Llama and alpacas are relatively easy to care for and quite hardy. Llamas can live 20-25 years and alpacas live 15-20 years. They are a herd animal and do best when they are together as either a pair or more. They need a few pounds of good quality grass hay or fresh pasture, some grain, free choice minerals, and fresh water daily. Llamas and alpacas need a basic shelter to get them out of the rain, wind, snow, and hot sun. One great characteristic of llamas and alpacas is that they use a communal dung pile which allows for easy cleanup of the barn and pasture. Routine health care includes trimming their toes about 3-4 times per year, deworming them either monthly or seasonally depending on the expected parasite load, and giving them an annual CD/T vaccine or 7-way or 8-way vaccine. One of the biggest parasite concerns for llamas and alpacas is Meningeal worm or Parelaphostrongylus tenuis which can be readily found in the white tail deer population and rarely causes signs or clinical disease in deer but in llamas and alpacas it travels through the spinal cord causes stiffness, muscle weakness, circling, paralysis and eventual death. Treatment of this can be effective if it is started early in the course of the disease. It includes multiple dewormers, anti-inflammatories, vitamins and minerals, supportive care and physical therapy. Llamas and alpacas also need to be sheared yearly to harvest their fiber and keep them cool in the hot summer months to prevent heat stress. Signs of heat stress include staggering, reluctance to move, open mouth breathing, and high body temperature (Normal is 99.5 – 101.5°F). Shearing the middle or barrel of the animals is a great way to help prevent heat stress because it allows ventilation to their belly and armpits. On very hot days, fans, wading pools, and cool water sprayed on their legs and belly can also help to keep them cool and comfortable. Llamas and alpacas do love to sun bath and will lay out on their side just soaking up the sun. They look like they are dead. We have had people stop by thinking they were dead. Gestation is 11 ½ months for llamas. They will have a single baby called a cria. Llamas are induced ovulators, much like cats and rabbits, which means they will ovulate only after being bred. Llama crias are born weighing 20-30 pounds and alpaca crias weigh 14-18 pounds, and it takes about 3 years for them to reach full size. Males crias should be weaned and separated from females at 5-6 months of age to prevent unplanned babies. Most breeders geld males around 18 months. Between 2 and 3 years of age males will have their fighting teeth emerge. These are 6 sharp pointed canine like teeth. They use them to bite at other males and cause serious injuries. These should be trimmed.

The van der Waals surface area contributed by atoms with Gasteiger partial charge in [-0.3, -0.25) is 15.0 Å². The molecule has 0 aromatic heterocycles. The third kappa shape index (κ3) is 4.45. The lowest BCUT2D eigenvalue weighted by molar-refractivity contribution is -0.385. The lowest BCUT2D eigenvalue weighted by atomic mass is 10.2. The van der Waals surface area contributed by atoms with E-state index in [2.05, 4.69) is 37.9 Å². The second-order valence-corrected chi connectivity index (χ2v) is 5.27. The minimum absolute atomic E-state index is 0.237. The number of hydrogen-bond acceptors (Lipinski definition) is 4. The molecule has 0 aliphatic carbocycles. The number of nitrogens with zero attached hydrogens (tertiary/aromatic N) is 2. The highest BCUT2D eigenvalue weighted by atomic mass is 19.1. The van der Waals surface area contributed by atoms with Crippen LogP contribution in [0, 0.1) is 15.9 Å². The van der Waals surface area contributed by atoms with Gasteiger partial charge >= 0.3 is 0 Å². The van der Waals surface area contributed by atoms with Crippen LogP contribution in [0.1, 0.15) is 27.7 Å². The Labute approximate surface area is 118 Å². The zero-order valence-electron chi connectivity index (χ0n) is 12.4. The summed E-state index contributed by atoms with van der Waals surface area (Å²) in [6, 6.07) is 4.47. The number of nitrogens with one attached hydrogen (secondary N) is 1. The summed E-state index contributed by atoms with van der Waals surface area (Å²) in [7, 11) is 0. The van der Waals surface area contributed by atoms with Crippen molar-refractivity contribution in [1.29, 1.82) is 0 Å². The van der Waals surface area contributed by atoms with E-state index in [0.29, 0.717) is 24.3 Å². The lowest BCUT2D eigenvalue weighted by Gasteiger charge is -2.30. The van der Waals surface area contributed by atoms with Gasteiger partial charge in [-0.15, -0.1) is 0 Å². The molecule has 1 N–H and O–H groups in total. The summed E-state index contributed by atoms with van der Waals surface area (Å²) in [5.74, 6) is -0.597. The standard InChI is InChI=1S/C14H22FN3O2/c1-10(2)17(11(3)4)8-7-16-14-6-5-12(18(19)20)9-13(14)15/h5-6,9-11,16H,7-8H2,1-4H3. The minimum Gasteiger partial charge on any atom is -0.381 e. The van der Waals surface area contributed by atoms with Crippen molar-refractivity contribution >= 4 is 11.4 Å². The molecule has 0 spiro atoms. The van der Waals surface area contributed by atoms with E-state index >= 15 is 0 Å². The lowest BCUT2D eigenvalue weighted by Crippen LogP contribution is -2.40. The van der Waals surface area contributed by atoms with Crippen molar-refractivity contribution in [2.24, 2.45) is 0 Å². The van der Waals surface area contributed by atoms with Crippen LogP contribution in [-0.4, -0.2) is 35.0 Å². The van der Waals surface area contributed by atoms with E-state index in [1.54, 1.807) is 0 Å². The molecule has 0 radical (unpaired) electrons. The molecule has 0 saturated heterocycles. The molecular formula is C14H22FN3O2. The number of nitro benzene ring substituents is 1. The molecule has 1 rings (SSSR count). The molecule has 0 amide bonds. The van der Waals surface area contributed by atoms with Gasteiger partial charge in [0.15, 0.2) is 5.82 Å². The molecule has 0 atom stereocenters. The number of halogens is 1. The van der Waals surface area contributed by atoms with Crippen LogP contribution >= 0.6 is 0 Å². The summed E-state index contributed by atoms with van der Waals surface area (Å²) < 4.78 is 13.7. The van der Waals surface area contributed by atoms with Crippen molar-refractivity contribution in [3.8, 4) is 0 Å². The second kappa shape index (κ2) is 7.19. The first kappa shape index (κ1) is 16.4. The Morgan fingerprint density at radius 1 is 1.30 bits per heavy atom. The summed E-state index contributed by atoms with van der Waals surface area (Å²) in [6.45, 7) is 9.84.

Overall, llamas and alpacas are easy to take care of on a daily basis. They are a very versatile animal and bring great joy to both their owners and others who get to interact with them.